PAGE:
Consciousness, as the vaguest, most protean and most treacherous of psychological terms, will hardly serve our purpose. Attention, on the other hand, has an invariable active sense, and there is an appropriate verb, to attend. But many things, it may be said, are presented while few are attended to; if attention is 'to be made coextensive with the activity implied in consciousness, will not the vital distinction between attention and inattention be lost? In fact, however, this distinction implies a covert comparison, not an absolute contrast. In everyday life we recognize many degrees of attention, ranging from an extreme of intense concentration to one of complete remission, as Locke long ago pointed out.2 Between these extremes there is perfect continuity, and not a difference of kind; to apply the one term attention to the whole range is very like applying the one term magnitude to large and small quantities alike.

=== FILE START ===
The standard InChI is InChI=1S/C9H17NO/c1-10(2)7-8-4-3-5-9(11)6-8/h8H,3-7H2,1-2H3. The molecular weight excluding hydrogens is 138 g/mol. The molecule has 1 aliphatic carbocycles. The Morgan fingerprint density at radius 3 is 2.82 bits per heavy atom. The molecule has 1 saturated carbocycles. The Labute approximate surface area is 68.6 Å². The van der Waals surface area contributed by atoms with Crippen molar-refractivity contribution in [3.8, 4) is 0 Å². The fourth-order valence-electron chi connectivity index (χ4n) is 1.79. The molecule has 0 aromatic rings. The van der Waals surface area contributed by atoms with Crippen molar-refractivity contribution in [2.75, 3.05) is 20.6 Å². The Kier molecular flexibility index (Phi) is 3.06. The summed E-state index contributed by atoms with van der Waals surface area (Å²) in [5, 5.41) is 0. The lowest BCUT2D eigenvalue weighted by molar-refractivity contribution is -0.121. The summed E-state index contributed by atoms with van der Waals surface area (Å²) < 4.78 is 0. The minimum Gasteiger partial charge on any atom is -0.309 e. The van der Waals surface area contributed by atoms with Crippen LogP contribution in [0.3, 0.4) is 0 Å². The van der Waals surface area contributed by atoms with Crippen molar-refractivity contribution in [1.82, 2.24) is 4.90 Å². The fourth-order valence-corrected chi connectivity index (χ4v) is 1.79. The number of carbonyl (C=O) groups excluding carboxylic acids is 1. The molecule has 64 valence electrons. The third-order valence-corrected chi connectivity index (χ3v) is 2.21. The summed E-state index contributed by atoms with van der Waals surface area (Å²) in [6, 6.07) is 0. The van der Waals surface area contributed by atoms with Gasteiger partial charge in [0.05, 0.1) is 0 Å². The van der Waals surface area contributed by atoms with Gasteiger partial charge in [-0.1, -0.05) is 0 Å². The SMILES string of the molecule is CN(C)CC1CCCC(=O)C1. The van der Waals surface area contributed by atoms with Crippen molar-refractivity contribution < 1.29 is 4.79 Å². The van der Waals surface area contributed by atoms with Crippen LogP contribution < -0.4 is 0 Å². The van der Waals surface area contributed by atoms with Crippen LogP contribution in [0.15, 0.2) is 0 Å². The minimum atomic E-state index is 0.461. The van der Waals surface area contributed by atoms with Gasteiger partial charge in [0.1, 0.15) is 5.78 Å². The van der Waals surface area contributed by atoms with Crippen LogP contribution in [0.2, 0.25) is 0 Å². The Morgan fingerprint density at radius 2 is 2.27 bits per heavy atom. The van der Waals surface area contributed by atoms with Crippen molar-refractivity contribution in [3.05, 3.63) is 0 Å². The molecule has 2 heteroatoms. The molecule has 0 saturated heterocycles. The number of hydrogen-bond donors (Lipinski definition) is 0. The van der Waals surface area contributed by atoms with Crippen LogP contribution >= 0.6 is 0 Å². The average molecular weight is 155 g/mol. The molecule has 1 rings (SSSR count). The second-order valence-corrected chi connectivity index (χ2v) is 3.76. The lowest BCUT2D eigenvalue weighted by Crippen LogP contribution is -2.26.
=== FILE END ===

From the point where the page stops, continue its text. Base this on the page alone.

But it is not enough to show that when we commonly talk of different faculties we also find psychological differences of object, and to assert that if there is one common factor in all psychical activity this factor is attention. To make our position secure it is needful to show directly that all the various faculties with which a subject can be credited are resolvable into attention and various classes or relations or states of presentations that are attended to. How farthis is possible remains to be seen as we proceed. In the case of the so-called “ intellectual powers ” the position is generally conceded, but so far as the voluntary or active powers are concerned it is as generally denied. Now, in so far as volition implies not merely action, overt or intended, but also motives, in so far also it must be acknowledged it contains a factor not resolvable into attention to motor presentations. This further factor, which has been called “the volitional character of feeling, ” we here leave aside. Apart from this direct spring of action, then, the question is whether the active process itself differs from the cognitive or receptive process 2 " That there are ideas, some or other, always present in the mind of a waking man, every one's experience convinces him; though the mind employs itself about them with several degrees of attention. Sometimes the mind fixes itself with such intention . . that it shuts out all other thoughts and takes no notice of the ordinary impressions made on the senses; . . .at other times it barely observes the train of ideas . . . without directing and pursuing any of them; and at other times it lets them pass almost quite unre arded as faint shadows that make no impression " (Essay, ii. 19, §§ 3, 4). .